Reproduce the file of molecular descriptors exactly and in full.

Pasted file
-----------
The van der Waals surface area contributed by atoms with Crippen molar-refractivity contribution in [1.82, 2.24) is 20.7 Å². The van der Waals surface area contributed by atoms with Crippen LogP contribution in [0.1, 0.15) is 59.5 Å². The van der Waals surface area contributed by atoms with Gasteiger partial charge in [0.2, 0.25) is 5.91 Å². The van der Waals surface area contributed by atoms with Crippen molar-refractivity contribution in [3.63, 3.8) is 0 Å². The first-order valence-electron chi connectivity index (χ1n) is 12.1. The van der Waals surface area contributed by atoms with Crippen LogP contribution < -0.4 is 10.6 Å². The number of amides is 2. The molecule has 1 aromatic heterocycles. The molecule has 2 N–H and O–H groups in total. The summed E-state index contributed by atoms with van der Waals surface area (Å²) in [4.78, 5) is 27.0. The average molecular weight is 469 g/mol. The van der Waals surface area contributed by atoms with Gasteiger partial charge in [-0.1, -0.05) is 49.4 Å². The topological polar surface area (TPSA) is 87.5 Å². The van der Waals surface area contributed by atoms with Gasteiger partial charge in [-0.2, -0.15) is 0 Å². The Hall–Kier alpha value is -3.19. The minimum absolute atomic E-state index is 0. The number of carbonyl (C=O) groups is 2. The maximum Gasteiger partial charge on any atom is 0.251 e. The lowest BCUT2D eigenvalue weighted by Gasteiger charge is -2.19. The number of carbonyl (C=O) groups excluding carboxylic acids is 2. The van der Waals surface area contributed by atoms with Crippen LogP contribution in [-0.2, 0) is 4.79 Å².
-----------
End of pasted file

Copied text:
The van der Waals surface area contributed by atoms with Crippen molar-refractivity contribution in [1.82, 2.24) is 20.7 Å². The van der Waals surface area contributed by atoms with Crippen LogP contribution in [0.1, 0.15) is 59.5 Å². The van der Waals surface area contributed by atoms with Gasteiger partial charge in [0.2, 0.25) is 5.91 Å². The van der Waals surface area contributed by atoms with Crippen molar-refractivity contribution in [3.63, 3.8) is 0 Å². The first-order valence-electron chi connectivity index (χ1n) is 12.1. The van der Waals surface area contributed by atoms with Crippen LogP contribution < -0.4 is 10.6 Å². The number of amides is 2. The molecule has 1 aromatic heterocycles. The molecule has 2 N–H and O–H groups in total. The summed E-state index contributed by atoms with van der Waals surface area (Å²) in [4.78, 5) is 27.0. The average molecular weight is 469 g/mol. The van der Waals surface area contributed by atoms with Gasteiger partial charge in [-0.1, -0.05) is 49.4 Å². The topological polar surface area (TPSA) is 87.5 Å². The van der Waals surface area contributed by atoms with Gasteiger partial charge in [-0.2, -0.15) is 0 Å². The Hall–Kier alpha value is -3.19. The minimum absolute atomic E-state index is 0. The number of carbonyl (C=O) groups is 2. The maximum Gasteiger partial charge on any atom is 0.251 e. The lowest BCUT2D eigenvalue weighted by Gasteiger charge is -2.19. The number of carbonyl (C=O) groups excluding carboxylic acids is 2. The van der Waals surface area contributed by atoms with Crippen LogP contribution in [-0.2, 0) is 4.79 Å².